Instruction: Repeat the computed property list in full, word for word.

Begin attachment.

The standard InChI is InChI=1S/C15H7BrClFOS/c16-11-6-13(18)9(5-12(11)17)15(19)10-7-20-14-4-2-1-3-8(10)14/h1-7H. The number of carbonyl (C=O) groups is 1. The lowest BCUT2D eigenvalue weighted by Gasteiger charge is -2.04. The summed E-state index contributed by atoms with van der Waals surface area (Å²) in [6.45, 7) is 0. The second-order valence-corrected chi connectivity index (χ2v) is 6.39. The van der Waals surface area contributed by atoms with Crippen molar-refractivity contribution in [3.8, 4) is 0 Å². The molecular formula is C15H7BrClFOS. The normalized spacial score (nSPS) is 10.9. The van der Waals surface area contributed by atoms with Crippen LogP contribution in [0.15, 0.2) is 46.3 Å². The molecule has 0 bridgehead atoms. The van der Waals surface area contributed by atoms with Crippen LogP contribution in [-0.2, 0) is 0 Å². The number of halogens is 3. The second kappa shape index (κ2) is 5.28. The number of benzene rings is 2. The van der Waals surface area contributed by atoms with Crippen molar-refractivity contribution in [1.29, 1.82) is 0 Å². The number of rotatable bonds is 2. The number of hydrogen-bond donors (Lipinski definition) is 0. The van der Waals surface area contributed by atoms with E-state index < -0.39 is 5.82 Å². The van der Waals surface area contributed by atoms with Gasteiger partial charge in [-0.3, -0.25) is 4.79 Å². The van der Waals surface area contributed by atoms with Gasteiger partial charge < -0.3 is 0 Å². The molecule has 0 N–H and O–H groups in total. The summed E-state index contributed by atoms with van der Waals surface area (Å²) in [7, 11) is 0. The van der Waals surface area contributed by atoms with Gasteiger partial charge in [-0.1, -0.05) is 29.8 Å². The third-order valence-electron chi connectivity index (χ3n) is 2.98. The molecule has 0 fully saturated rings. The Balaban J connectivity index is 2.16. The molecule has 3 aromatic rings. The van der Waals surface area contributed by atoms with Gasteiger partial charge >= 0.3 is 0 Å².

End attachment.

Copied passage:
The standard InChI is InChI=1S/C15H7BrClFOS/c16-11-6-13(18)9(5-12(11)17)15(19)10-7-20-14-4-2-1-3-8(10)14/h1-7H. The number of carbonyl (C=O) groups is 1. The lowest BCUT2D eigenvalue weighted by Gasteiger charge is -2.04. The summed E-state index contributed by atoms with van der Waals surface area (Å²) in [6.45, 7) is 0. The second-order valence-corrected chi connectivity index (χ2v) is 6.39. The van der Waals surface area contributed by atoms with Crippen molar-refractivity contribution in [3.8, 4) is 0 Å². The molecular formula is C15H7BrClFOS. The normalized spacial score (nSPS) is 10.9. The van der Waals surface area contributed by atoms with Crippen LogP contribution in [0.15, 0.2) is 46.3 Å². The molecule has 0 bridgehead atoms. The van der Waals surface area contributed by atoms with Crippen LogP contribution in [-0.2, 0) is 0 Å². The number of halogens is 3. The second kappa shape index (κ2) is 5.28. The number of benzene rings is 2. The van der Waals surface area contributed by atoms with Crippen molar-refractivity contribution in [1.29, 1.82) is 0 Å². The number of rotatable bonds is 2. The number of hydrogen-bond donors (Lipinski definition) is 0. The van der Waals surface area contributed by atoms with E-state index < -0.39 is 5.82 Å². The van der Waals surface area contributed by atoms with Gasteiger partial charge in [-0.3, -0.25) is 4.79 Å². The van der Waals surface area contributed by atoms with Gasteiger partial charge < -0.3 is 0 Å². The molecule has 0 N–H and O–H groups in total. The summed E-state index contributed by atoms with van der Waals surface area (Å²) in [7, 11) is 0. The van der Waals surface area contributed by atoms with Gasteiger partial charge in [-0.1, -0.05) is 29.8 Å². The third-order valence-electron chi connectivity index (χ3n) is 2.98. The molecule has 0 fully saturated rings. The Balaban J connectivity index is 2.16. The molecule has 3 aromatic rings. The van der Waals surface area contributed by atoms with Gasteiger partial charge >= 0.3 is 0 Å².